Court of Protection
Court of Protection – What do we do?
How many of you have heard of the Court of Protection? Who knows what it is? The Court of Protection is a specialist court which is responsible for individuals who lack the mental capacity to manage their own property and affairs or to make decisions about their welfare.
29 June 2018
The Court of Protection is very important as it exists to safeguard vulnerable people who lack the mental capacity to make decisions themselves. It makes decisions on financial or welfare matters for those individuals who can’t make decisions at the time they need to be made. At Slater and Gordon, we have a team of experts who have many years’ experience in Court of Protection law who are dedicated to safeguarding the financial and property affairs of those suffering from a lack of mental capacity.
But what is mental capacity? Why would an adult be unable to make decisions for themselves?
Mental capacity means being able to make your own decisions. There are many reasons why an individual may lack capacity. It could be because of learning disabilities, dementia or as a result of a brain injury among other things.
What kind of decisions would you make for them?
The Mental Capacity Act gives the Court of Protection jurisdiction to make orders about personal welfare, as well as property and finances for those who lack the mental capacity to make decisions for themselves.
The matters we make decisions about are very wide-ranging and include among other things:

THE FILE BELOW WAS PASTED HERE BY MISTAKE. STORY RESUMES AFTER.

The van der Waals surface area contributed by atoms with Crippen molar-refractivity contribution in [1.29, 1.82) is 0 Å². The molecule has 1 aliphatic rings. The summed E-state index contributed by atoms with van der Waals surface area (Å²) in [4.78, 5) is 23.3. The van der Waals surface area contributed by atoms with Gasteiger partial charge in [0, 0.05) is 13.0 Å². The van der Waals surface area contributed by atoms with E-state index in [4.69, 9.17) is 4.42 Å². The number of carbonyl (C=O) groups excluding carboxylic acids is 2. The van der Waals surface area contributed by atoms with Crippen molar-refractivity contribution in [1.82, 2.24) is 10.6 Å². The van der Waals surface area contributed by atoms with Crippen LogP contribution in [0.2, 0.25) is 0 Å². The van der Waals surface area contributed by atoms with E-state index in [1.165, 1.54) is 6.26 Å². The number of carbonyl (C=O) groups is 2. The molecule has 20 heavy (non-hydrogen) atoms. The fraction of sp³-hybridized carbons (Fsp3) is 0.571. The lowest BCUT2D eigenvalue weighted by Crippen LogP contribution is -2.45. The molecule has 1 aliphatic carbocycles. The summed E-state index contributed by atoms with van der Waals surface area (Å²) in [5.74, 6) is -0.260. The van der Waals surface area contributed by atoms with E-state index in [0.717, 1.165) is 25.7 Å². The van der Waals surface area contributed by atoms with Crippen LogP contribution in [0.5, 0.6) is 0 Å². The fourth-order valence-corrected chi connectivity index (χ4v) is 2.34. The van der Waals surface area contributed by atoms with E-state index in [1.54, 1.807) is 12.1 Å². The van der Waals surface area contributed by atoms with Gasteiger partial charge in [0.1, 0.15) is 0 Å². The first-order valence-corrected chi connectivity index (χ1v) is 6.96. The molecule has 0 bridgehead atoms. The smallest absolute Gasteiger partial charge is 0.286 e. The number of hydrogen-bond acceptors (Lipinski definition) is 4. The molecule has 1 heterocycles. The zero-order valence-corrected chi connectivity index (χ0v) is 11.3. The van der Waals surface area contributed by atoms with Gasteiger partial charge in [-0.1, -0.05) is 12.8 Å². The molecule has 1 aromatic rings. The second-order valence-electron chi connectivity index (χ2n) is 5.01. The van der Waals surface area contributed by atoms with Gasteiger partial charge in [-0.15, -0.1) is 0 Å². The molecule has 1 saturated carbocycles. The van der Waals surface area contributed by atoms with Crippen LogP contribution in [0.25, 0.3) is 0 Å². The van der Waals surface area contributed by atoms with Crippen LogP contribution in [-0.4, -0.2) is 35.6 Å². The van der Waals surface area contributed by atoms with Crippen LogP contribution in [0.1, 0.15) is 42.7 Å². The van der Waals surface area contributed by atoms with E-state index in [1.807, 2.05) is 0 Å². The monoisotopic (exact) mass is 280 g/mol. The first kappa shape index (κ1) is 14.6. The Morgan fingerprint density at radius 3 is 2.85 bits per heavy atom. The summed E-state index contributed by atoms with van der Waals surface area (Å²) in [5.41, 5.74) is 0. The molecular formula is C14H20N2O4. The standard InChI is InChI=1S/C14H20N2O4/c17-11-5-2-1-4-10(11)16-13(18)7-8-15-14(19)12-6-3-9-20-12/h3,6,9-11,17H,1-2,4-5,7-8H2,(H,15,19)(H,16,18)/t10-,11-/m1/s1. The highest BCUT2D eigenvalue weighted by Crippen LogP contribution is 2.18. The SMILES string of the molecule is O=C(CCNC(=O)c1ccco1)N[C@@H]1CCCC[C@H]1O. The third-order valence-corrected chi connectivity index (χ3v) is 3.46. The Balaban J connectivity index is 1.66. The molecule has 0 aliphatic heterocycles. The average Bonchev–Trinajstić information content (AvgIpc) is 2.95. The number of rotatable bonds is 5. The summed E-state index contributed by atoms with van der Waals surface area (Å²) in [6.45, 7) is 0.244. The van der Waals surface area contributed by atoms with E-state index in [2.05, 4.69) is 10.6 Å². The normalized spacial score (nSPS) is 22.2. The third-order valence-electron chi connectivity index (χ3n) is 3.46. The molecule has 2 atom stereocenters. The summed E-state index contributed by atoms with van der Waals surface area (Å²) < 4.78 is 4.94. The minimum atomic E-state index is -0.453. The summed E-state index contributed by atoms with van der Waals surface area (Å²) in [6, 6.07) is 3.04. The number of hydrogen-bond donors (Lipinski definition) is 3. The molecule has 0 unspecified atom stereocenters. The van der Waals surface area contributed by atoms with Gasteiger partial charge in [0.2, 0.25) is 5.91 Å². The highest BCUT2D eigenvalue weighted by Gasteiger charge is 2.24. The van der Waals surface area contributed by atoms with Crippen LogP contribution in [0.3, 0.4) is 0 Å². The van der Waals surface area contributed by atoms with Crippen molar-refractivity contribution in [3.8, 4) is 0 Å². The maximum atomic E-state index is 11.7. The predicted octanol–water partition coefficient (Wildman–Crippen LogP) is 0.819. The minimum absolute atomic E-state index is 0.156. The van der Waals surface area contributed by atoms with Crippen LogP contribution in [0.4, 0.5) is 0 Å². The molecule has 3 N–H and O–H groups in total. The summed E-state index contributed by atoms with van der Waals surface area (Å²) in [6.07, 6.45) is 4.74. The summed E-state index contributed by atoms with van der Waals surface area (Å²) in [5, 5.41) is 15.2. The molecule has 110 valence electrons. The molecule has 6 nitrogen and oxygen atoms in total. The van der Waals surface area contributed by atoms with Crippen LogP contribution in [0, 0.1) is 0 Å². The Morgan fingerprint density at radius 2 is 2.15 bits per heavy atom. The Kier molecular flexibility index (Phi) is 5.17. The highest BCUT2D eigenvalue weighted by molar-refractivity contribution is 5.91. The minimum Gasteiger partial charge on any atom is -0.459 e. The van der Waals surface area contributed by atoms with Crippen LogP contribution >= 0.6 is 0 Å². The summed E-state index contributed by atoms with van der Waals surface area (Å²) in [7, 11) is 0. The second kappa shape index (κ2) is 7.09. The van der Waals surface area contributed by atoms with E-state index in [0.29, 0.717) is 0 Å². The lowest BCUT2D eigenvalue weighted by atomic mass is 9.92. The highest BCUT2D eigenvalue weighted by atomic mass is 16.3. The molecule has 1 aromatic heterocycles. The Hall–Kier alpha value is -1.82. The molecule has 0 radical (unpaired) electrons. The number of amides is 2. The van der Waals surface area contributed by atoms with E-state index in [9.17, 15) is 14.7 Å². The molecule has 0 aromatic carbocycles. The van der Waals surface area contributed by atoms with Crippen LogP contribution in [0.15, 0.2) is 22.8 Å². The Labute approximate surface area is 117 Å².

- Preserving access to the relevant state benefits and ensuring they are claimed appropriately.
- Arranging payments, which may include care costs, on an ongoing basis
- Employing a care team and dealing with employment law issues to meet client needs
- Buying/adapting a house
- Managing tax affairs and preparing accounts
- Working with other professional advisors, to ensure a coordinated approach to the clients financial affairs and the protection and growth of their funds
- Considering wills and gifts
- Supporting and advising
Why can’t a family member make these important decisions for their loved ones?
When someone lacks the mental capacity to look after their own affairs and has not put in place a Power of Attorney before losing capacity, the Court of Protection will appoint a Deputy to look after a person's affairs. The Deputy must act in the persons’ best interests and follow the rules of the Mental Capacity Act.
So yes, a family member can become a Deputy which is known as a Lay Deputy, and manage the vulnerable persons' affairs. However, they will have to adhere to the court’s strict guidelines and file an annual report each year to the office and Public of Guardian (a government department which protects people who may not have the mental capacity to make certain decisions for themselves) explaining the decisions you have made. This can be an enormous responsibility and extremely daunting if you have no experience of acting on behalf of someone else.
This is where we can step in and as Court of Protection solicitors. We can advise a person on how to manage someone else’s affairs, money and property responsibility in their best interests. Or we can take the burden off their shoulders altogether and do it ourselves. Call Slater and Gordon Lawyers on freephone or .
What is a Deputy and what is a Power of Attorney?
A Deputy is a person who is appointed to undertake the duties of a superior (simply a superior figure) in the superior’s absence. Power of Attorney is somebody who has the authority to act for another person in specified or all legal matters.
All information was correct at the time of publication.